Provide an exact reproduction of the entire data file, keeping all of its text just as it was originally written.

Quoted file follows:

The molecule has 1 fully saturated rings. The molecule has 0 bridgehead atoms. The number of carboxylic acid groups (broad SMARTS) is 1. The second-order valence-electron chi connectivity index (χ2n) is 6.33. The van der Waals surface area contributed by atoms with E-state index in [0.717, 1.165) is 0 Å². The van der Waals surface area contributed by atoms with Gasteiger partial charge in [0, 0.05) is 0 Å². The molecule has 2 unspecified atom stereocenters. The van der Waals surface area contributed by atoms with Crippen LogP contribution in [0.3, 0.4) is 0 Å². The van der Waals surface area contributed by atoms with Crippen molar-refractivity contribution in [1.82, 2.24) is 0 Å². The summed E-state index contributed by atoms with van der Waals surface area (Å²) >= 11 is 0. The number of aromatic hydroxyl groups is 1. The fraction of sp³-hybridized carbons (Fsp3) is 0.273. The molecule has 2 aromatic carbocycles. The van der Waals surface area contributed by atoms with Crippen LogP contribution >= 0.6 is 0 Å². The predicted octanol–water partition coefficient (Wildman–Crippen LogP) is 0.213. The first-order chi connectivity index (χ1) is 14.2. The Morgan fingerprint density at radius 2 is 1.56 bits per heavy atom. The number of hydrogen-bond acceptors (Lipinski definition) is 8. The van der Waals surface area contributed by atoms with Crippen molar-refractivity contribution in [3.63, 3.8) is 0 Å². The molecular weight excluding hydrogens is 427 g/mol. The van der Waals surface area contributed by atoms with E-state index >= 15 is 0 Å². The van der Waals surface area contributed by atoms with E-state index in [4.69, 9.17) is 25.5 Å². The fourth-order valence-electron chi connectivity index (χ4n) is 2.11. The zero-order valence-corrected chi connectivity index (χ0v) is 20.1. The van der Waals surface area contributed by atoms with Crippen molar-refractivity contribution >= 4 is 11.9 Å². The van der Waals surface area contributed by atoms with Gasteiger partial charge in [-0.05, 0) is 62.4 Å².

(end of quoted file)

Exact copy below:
The molecule has 1 fully saturated rings. The molecule has 0 bridgehead atoms. The number of carboxylic acid groups (broad SMARTS) is 1. The second-order valence-electron chi connectivity index (χ2n) is 6.33. The van der Waals surface area contributed by atoms with E-state index in [0.717, 1.165) is 0 Å². The van der Waals surface area contributed by atoms with Gasteiger partial charge in [0, 0.05) is 0 Å². The molecule has 2 unspecified atom stereocenters. The van der Waals surface area contributed by atoms with Crippen LogP contribution in [0.3, 0.4) is 0 Å². The van der Waals surface area contributed by atoms with Crippen molar-refractivity contribution in [1.82, 2.24) is 0 Å². The summed E-state index contributed by atoms with van der Waals surface area (Å²) >= 11 is 0. The number of aromatic hydroxyl groups is 1. The fraction of sp³-hybridized carbons (Fsp3) is 0.273. The molecule has 2 aromatic carbocycles. The van der Waals surface area contributed by atoms with Crippen LogP contribution >= 0.6 is 0 Å². The predicted octanol–water partition coefficient (Wildman–Crippen LogP) is 0.213. The first-order chi connectivity index (χ1) is 14.2. The Morgan fingerprint density at radius 2 is 1.56 bits per heavy atom. The number of hydrogen-bond acceptors (Lipinski definition) is 8. The van der Waals surface area contributed by atoms with Crippen molar-refractivity contribution in [3.63, 3.8) is 0 Å². The molecular weight excluding hydrogens is 427 g/mol. The van der Waals surface area contributed by atoms with E-state index >= 15 is 0 Å². The van der Waals surface area contributed by atoms with E-state index in [4.69, 9.17) is 25.5 Å². The fourth-order valence-electron chi connectivity index (χ4n) is 2.11. The zero-order valence-corrected chi connectivity index (χ0v) is 20.1. The van der Waals surface area contributed by atoms with Crippen molar-refractivity contribution >= 4 is 11.9 Å². The van der Waals surface area contributed by atoms with Gasteiger partial charge in [-0.05, 0) is 62.4 Å².